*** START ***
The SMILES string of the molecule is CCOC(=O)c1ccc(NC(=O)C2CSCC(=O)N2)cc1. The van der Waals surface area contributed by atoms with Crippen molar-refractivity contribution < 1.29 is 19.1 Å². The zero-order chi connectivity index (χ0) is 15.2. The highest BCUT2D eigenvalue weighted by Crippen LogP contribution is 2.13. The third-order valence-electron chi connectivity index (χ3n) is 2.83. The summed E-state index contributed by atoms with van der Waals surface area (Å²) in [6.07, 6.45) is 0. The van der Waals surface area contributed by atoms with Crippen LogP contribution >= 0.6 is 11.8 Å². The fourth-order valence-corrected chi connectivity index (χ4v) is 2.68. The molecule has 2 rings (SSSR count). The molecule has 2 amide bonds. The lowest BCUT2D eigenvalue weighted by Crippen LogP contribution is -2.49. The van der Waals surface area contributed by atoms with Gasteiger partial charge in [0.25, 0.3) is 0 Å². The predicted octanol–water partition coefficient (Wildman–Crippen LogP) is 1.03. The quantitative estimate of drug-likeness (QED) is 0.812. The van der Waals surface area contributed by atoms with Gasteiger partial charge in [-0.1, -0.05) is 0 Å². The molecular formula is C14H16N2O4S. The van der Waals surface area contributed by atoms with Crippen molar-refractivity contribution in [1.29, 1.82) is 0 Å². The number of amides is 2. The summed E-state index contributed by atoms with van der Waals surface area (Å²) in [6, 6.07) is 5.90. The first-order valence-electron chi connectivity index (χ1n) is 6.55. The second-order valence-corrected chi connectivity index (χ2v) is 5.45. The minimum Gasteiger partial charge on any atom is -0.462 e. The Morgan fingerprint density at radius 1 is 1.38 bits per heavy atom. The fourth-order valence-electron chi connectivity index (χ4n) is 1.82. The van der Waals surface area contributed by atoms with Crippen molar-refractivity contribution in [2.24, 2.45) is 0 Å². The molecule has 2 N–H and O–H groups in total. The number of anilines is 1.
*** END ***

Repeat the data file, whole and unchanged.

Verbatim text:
The SMILES string of the molecule is CCOC(=O)c1ccc(NC(=O)C2CSCC(=O)N2)cc1. The van der Waals surface area contributed by atoms with Crippen molar-refractivity contribution < 1.29 is 19.1 Å². The zero-order chi connectivity index (χ0) is 15.2. The highest BCUT2D eigenvalue weighted by Crippen LogP contribution is 2.13. The third-order valence-electron chi connectivity index (χ3n) is 2.83. The summed E-state index contributed by atoms with van der Waals surface area (Å²) in [6.07, 6.45) is 0. The van der Waals surface area contributed by atoms with Crippen LogP contribution >= 0.6 is 11.8 Å². The fourth-order valence-corrected chi connectivity index (χ4v) is 2.68. The molecule has 2 rings (SSSR count). The molecule has 2 amide bonds. The lowest BCUT2D eigenvalue weighted by Crippen LogP contribution is -2.49. The van der Waals surface area contributed by atoms with Gasteiger partial charge in [0.25, 0.3) is 0 Å². The predicted octanol–water partition coefficient (Wildman–Crippen LogP) is 1.03. The quantitative estimate of drug-likeness (QED) is 0.812. The van der Waals surface area contributed by atoms with Gasteiger partial charge in [-0.1, -0.05) is 0 Å². The molecular formula is C14H16N2O4S. The van der Waals surface area contributed by atoms with Crippen molar-refractivity contribution in [1.29, 1.82) is 0 Å². The number of amides is 2. The summed E-state index contributed by atoms with van der Waals surface area (Å²) in [6, 6.07) is 5.90. The first-order valence-electron chi connectivity index (χ1n) is 6.55. The second-order valence-corrected chi connectivity index (χ2v) is 5.45. The minimum Gasteiger partial charge on any atom is -0.462 e. The Morgan fingerprint density at radius 1 is 1.38 bits per heavy atom. The fourth-order valence-electron chi connectivity index (χ4n) is 1.82. The van der Waals surface area contributed by atoms with Crippen molar-refractivity contribution in [2.24, 2.45) is 0 Å². The molecule has 2 N–H and O–H groups in total. The number of anilines is 1.